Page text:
A person with the mutation does not usually pass it on to any children they may have.

Mutations in other genes may also lead to Ollier’s disease (for example, changes in the PTHR1 gene).

In about 50% of cases, a person with Ollier’s disease can develop cancer. These can include:

  • chondrosarcoma, a type of cancer affecting bone cartilage
  • glioma, a type of cancer affecting the brain/spinal cord
  • ovarian juvenile granulosa cell tumor, a type of cancer affecting the ovaries in young females

Genes may also play a role in determining whether a person with Ollier’s disease develops a specific type of cancer. A small sample study from 2022 analyzing molecular data found that people with specific mutations in the IDH1 genes may have an increased risk of gliomas.

Doctors can usually diagnose Ollier’s disease on the basis of a clinical assessment and imaging scans.

Some imaging scans that can be useful to the diagnostic process are:

Regular blood tests can be beneficial to help doctors diagnose the condition. However, other generic tests may not be as useful.

Unless a person develops symptoms, they may not require surgery or medical intervention.

However, the doctor may opt for surgery if the person has:

  • growth abnormalities
  • fractures associated with disease
  • malignant changes in bone or surrounding structures

Surgery may involve the following procedures:

  • curettage, or bone scraping to remove lesions
  • bone transplants to repair and rebuild the damaged bone
  • joining bones together
  • fixing any discrepancy between the length of limbs
  • limb straightening

Additionally, people with Ollier’s disease require ongoing monitoring due to the risk of the benign growths turning into cancer.

Ollier’s disease shares some similarities with another condition called Maffucci syndrome.

Both conditions can lead to the following symptoms:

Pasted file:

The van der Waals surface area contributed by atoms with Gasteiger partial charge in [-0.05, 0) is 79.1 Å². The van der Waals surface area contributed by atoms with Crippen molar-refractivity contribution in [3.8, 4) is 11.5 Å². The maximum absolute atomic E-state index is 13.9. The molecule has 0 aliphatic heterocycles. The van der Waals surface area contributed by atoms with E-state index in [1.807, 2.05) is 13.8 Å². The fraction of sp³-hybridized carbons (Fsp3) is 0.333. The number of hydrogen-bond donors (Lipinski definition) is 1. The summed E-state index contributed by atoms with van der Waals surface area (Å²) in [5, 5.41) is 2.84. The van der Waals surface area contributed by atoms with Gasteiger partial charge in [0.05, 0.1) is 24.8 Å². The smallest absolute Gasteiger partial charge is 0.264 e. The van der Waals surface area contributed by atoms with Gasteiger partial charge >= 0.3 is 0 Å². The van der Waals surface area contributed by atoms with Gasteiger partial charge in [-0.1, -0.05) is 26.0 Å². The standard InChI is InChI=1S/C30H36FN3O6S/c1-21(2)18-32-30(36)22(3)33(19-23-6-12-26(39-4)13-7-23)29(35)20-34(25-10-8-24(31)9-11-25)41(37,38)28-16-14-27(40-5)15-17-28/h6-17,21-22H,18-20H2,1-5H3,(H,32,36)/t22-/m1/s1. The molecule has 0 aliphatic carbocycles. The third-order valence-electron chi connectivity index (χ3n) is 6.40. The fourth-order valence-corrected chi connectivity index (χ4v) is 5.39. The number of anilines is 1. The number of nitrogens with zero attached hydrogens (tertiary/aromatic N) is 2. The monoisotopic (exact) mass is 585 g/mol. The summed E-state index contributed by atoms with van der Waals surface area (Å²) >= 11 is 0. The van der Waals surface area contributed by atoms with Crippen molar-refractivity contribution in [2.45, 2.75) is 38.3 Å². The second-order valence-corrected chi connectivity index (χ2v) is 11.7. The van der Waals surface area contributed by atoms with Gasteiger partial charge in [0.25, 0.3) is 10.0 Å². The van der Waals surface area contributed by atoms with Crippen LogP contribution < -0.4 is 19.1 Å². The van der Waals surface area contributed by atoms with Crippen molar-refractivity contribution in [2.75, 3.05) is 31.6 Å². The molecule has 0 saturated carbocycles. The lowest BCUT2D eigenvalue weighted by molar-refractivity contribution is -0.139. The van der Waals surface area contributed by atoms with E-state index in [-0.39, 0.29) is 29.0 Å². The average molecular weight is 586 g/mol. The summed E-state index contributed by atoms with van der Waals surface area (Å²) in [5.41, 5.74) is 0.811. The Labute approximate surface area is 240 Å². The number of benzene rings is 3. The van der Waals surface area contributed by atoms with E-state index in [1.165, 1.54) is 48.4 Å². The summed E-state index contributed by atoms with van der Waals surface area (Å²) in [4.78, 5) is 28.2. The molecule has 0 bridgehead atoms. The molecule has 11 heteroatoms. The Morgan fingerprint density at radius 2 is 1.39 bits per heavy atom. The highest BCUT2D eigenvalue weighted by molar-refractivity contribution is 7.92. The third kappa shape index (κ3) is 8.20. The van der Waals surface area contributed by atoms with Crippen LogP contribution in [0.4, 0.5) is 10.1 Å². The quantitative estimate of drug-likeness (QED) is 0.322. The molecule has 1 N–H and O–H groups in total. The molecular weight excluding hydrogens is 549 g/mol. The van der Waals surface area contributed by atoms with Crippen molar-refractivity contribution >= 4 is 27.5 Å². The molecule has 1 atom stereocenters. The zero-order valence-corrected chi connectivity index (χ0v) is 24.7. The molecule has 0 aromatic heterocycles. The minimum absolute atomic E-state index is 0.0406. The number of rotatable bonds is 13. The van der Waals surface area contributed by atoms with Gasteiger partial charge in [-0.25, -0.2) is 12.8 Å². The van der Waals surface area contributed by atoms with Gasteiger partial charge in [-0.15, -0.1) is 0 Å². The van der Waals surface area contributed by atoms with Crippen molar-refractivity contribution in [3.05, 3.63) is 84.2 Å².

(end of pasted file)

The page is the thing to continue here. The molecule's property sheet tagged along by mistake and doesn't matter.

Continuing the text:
• multiple swellings on the hands and feet
  • joint deformity
  • joint mobility limitations
  • scoliosis (an S-shaped spine)
  • shortened bones
  • different leg lengths
  • abnormal gait
  • pain
  • loss of function
  • fractures

However, there are many differences between the two conditions.

While individuals with Maffucci syndrome also have multiple enchondromas, they can experience red or purple skin lesions. These are benign hemangiomas, which are benign clusters of proliferating small blood vessels.

Maffucci syndrome also differs in that it tends to affect both sides of a person’s body, whereas Ollier’s disease tends to be a one-sided disorder.

Ollier’s disease, also known as enchondromatosis, is a rare bone disorder that mainly affects bone growth in children and young adults.

The condition causes growths to develop in the cartilage near the ends of the bones, usually in the hands and feet. Mutations in certain genes, such as the IDH1 and IDH2, can lead to Ollier’s disease.

The growths start out benign. However, they carry an up to 50% risk of turning cancerous. If a person needs treatment to manage their symptoms, it might involve surgery. Fortunately, most cases are low-grade malignancies with a favorable outlook.